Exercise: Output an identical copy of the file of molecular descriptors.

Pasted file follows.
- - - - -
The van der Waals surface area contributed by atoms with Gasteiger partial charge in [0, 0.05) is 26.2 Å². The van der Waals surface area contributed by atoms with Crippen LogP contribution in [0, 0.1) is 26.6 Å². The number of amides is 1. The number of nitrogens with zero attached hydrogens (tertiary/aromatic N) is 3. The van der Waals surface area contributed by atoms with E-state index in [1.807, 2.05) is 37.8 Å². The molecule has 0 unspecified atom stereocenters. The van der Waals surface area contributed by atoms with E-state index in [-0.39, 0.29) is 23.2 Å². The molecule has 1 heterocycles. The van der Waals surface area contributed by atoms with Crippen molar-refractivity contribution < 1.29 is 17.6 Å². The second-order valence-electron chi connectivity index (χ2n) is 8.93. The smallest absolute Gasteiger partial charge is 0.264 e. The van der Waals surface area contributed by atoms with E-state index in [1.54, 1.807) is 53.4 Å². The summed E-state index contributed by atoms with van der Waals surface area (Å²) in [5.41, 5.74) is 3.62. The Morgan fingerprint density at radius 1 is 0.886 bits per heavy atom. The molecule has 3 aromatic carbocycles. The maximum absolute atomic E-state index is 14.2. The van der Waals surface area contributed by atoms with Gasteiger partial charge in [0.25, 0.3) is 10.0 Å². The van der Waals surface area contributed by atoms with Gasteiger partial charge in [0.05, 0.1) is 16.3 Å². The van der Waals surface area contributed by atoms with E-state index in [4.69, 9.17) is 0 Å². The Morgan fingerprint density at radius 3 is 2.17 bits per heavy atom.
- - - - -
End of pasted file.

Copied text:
The van der Waals surface area contributed by atoms with Gasteiger partial charge in [0, 0.05) is 26.2 Å². The van der Waals surface area contributed by atoms with Crippen LogP contribution in [0, 0.1) is 26.6 Å². The number of amides is 1. The number of nitrogens with zero attached hydrogens (tertiary/aromatic N) is 3. The van der Waals surface area contributed by atoms with E-state index in [1.807, 2.05) is 37.8 Å². The molecule has 0 unspecified atom stereocenters. The van der Waals surface area contributed by atoms with E-state index in [-0.39, 0.29) is 23.2 Å². The molecule has 1 heterocycles. The van der Waals surface area contributed by atoms with Crippen molar-refractivity contribution < 1.29 is 17.6 Å². The second-order valence-electron chi connectivity index (χ2n) is 8.93. The smallest absolute Gasteiger partial charge is 0.264 e. The van der Waals surface area contributed by atoms with E-state index in [1.54, 1.807) is 53.4 Å². The summed E-state index contributed by atoms with van der Waals surface area (Å²) in [5.41, 5.74) is 3.62. The Morgan fingerprint density at radius 1 is 0.886 bits per heavy atom. The molecule has 3 aromatic carbocycles. The maximum absolute atomic E-state index is 14.2. The van der Waals surface area contributed by atoms with Gasteiger partial charge in [0.25, 0.3) is 10.0 Å². The van der Waals surface area contributed by atoms with Gasteiger partial charge in [0.05, 0.1) is 16.3 Å². The van der Waals surface area contributed by atoms with E-state index in [4.69, 9.17) is 0 Å². The Morgan fingerprint density at radius 3 is 2.17 bits per heavy atom.